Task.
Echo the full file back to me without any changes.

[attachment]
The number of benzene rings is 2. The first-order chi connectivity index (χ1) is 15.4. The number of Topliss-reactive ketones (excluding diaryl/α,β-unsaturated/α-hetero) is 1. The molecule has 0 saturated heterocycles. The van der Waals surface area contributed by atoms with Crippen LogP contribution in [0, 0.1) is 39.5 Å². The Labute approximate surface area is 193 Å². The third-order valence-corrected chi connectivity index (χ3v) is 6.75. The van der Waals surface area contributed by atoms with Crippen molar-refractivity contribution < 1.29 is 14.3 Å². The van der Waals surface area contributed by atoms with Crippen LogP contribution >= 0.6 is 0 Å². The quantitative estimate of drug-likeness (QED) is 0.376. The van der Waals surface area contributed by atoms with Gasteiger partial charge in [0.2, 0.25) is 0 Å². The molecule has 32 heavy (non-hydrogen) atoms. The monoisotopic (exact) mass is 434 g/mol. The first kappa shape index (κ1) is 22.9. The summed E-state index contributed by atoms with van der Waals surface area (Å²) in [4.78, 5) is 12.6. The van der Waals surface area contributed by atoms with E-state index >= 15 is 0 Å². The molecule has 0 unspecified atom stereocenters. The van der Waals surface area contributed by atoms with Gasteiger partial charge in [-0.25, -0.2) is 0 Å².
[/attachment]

The number of benzene rings is 2. The first-order chi connectivity index (χ1) is 15.4. The number of Topliss-reactive ketones (excluding diaryl/α,β-unsaturated/α-hetero) is 1. The molecule has 0 saturated heterocycles. The van der Waals surface area contributed by atoms with Crippen LogP contribution in [0, 0.1) is 39.5 Å². The Labute approximate surface area is 193 Å². The third-order valence-corrected chi connectivity index (χ3v) is 6.75. The van der Waals surface area contributed by atoms with Crippen molar-refractivity contribution < 1.29 is 14.3 Å². The van der Waals surface area contributed by atoms with Crippen LogP contribution >= 0.6 is 0 Å². The quantitative estimate of drug-likeness (QED) is 0.376. The van der Waals surface area contributed by atoms with Gasteiger partial charge in [0.2, 0.25) is 0 Å². The molecule has 32 heavy (non-hydrogen) atoms. The monoisotopic (exact) mass is 434 g/mol. The first kappa shape index (κ1) is 22.9. The summed E-state index contributed by atoms with van der Waals surface area (Å²) in [4.78, 5) is 12.6. The van der Waals surface area contributed by atoms with E-state index >= 15 is 0 Å². The molecule has 0 unspecified atom stereocenters. The van der Waals surface area contributed by atoms with Gasteiger partial charge in [-0.25, -0.2) is 0 Å².